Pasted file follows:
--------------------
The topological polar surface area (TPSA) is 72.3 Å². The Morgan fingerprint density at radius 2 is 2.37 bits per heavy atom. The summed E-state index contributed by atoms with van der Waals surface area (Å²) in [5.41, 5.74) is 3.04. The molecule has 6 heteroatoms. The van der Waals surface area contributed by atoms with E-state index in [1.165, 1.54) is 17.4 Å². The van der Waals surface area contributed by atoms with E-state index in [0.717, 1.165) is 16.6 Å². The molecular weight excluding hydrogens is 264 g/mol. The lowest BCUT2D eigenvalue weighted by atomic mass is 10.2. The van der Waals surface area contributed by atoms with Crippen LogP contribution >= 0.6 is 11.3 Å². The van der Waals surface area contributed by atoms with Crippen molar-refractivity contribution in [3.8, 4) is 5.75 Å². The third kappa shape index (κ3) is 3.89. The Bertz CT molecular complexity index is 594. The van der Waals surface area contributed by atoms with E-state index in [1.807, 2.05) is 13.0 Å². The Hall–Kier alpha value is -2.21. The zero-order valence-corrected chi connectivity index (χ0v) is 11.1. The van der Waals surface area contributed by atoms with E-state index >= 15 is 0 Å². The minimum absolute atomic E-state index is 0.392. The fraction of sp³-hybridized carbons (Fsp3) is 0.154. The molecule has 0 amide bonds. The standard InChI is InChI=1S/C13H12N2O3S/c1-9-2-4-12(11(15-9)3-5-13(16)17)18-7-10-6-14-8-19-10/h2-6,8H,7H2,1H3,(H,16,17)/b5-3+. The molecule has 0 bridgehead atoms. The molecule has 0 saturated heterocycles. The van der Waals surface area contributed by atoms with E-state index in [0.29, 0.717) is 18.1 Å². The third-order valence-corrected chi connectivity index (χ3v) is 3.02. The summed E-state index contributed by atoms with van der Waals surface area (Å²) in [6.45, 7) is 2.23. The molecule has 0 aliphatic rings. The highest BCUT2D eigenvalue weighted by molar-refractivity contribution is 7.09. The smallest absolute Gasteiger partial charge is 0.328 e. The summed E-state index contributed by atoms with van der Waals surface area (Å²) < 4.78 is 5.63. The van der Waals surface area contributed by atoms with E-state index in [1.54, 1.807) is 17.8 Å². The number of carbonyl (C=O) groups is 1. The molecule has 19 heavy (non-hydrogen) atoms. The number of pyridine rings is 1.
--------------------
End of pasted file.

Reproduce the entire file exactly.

The topological polar surface area (TPSA) is 72.3 Å². The Morgan fingerprint density at radius 2 is 2.37 bits per heavy atom. The summed E-state index contributed by atoms with van der Waals surface area (Å²) in [5.41, 5.74) is 3.04. The molecule has 6 heteroatoms. The van der Waals surface area contributed by atoms with E-state index in [1.165, 1.54) is 17.4 Å². The van der Waals surface area contributed by atoms with E-state index in [0.717, 1.165) is 16.6 Å². The molecular weight excluding hydrogens is 264 g/mol. The lowest BCUT2D eigenvalue weighted by atomic mass is 10.2. The van der Waals surface area contributed by atoms with Crippen LogP contribution >= 0.6 is 11.3 Å². The van der Waals surface area contributed by atoms with Crippen molar-refractivity contribution in [3.8, 4) is 5.75 Å². The third kappa shape index (κ3) is 3.89. The Bertz CT molecular complexity index is 594. The van der Waals surface area contributed by atoms with E-state index in [1.807, 2.05) is 13.0 Å². The Hall–Kier alpha value is -2.21. The zero-order valence-corrected chi connectivity index (χ0v) is 11.1. The van der Waals surface area contributed by atoms with E-state index >= 15 is 0 Å². The minimum absolute atomic E-state index is 0.392. The fraction of sp³-hybridized carbons (Fsp3) is 0.154. The molecule has 0 amide bonds. The standard InChI is InChI=1S/C13H12N2O3S/c1-9-2-4-12(11(15-9)3-5-13(16)17)18-7-10-6-14-8-19-10/h2-6,8H,7H2,1H3,(H,16,17)/b5-3+. The molecule has 0 bridgehead atoms. The molecule has 0 saturated heterocycles. The van der Waals surface area contributed by atoms with E-state index in [0.29, 0.717) is 18.1 Å². The third-order valence-corrected chi connectivity index (χ3v) is 3.02. The summed E-state index contributed by atoms with van der Waals surface area (Å²) in [6.45, 7) is 2.23. The molecule has 0 aliphatic rings. The highest BCUT2D eigenvalue weighted by molar-refractivity contribution is 7.09. The smallest absolute Gasteiger partial charge is 0.328 e. The summed E-state index contributed by atoms with van der Waals surface area (Å²) < 4.78 is 5.63. The van der Waals surface area contributed by atoms with E-state index in [1.54, 1.807) is 17.8 Å². The number of carbonyl (C=O) groups is 1. The molecule has 19 heavy (non-hydrogen) atoms. The number of pyridine rings is 1.